Before you scoff, before you denounce my dippy choice of romantic gifts – yeah, yeah, nothing says love like a muffin production gadget – let me say Tracy has had it on her wish list for some time now. It ain’t just a mixer. This thing is a GPS, editing suite and a mobile surgical facility in a box.

And my plan was to get it for my gal, all those winter sports hooligans be damned.

The numbers weren't on my side, though. Sure were a lot of those folks around. Enough so that they packed the Skytrain like never before. So when we arrived at the Granville station, getting off wasn’t the usual breeze. The crowd slowly spilled out. Toothpaste-like.

Except me.

I was that last guy, the one who the doors close on. Only the doors didn’t close on me exactly, they closed on my white cane. Think of two teeth biting down on a toothpick, but sideways.

I wrenched and yanked, but couldn’t get my mobility aid out. The handle remained inside the car with me, but about 3 feet stuck outside, pointing in the direction I’d meant to go.

And then the train took off.

“Hey, that thing stuck?” an Olympic enthusiast asked, tapping me on the shoulder with his red mitten.

I gave up yanking and instead tried to lever the cane like an oar. No give.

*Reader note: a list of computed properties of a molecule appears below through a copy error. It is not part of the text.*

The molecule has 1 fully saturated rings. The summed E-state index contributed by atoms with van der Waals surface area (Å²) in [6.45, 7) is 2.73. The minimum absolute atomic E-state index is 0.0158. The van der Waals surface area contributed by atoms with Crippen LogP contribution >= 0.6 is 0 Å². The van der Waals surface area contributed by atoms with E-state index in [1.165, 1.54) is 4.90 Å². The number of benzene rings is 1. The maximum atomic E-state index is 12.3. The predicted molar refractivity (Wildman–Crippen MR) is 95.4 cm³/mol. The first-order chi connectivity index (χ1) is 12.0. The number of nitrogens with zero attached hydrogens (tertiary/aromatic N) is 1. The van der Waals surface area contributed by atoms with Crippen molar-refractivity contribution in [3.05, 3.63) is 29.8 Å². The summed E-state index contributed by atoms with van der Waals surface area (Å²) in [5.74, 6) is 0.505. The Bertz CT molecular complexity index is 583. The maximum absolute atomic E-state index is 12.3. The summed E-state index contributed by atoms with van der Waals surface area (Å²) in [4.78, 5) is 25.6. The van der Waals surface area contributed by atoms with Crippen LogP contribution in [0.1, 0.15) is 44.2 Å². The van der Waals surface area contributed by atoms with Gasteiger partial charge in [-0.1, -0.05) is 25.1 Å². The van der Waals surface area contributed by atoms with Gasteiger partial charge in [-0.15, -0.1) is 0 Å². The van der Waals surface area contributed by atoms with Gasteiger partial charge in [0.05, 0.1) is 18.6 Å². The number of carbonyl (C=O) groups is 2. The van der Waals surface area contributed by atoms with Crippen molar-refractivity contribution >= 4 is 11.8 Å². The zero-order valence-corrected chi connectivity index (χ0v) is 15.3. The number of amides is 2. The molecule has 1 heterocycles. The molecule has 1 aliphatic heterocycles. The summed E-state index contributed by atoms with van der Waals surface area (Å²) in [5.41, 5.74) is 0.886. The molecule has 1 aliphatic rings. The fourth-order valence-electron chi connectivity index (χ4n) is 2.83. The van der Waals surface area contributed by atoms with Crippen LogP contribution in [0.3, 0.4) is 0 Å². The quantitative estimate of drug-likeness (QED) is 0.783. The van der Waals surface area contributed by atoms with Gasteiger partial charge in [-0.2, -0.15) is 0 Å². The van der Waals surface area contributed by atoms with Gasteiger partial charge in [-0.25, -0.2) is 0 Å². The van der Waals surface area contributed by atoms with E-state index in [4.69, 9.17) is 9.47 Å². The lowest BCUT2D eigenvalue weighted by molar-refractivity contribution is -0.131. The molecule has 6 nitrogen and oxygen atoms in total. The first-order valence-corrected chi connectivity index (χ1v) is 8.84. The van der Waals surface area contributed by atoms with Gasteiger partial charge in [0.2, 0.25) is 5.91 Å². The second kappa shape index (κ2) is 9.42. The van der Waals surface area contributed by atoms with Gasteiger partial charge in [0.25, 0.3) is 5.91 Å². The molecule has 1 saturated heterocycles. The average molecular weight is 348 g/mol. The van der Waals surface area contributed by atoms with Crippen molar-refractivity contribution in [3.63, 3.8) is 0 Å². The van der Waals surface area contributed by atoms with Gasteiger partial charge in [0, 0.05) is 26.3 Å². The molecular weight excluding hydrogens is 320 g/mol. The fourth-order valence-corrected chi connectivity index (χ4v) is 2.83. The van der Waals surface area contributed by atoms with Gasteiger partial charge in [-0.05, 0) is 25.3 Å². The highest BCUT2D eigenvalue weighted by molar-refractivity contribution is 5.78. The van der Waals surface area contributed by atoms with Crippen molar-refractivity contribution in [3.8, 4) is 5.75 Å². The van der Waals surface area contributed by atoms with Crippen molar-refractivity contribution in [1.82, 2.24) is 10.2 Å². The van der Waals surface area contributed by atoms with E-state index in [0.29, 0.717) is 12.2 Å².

"Well whaddya know,” I said, and wrenched again. “Who’d of thought.”

Three feet of cane continued to jut from our car’s door and greet the tunnel we were about to enter.

“Do you think it’ll clear the wall?” I asked.

“Uh oh,” said the red mittens.

We both stepped back from the cane’s handle, and waited to see what would happen. It was sort of like observing a feral animal that might be dead, or could be ready to pounce.

But the handle just hung there. The outside half didn’t seem to graze anything, or spark, or snap off. Not yet.

“Think you’re okay,” the mittens finally said.

As we pulled into the next station I imagined what it must have looked like to folks waiting on the platform, this cane sticking out of the door, cutting along like a scythe.

But no decapitations followed. Not that I know of.

Finally the car stopped, the doors opened, the cane fell into my hand, and what had been a scythe now returned to its gentler nature.

Now I could cheerfully be pissed off, about being lost at the wrong station and all that. Bloody crowds, bloody cane. Wait’ll I’m carrying an industrial-grade food processor, I thought.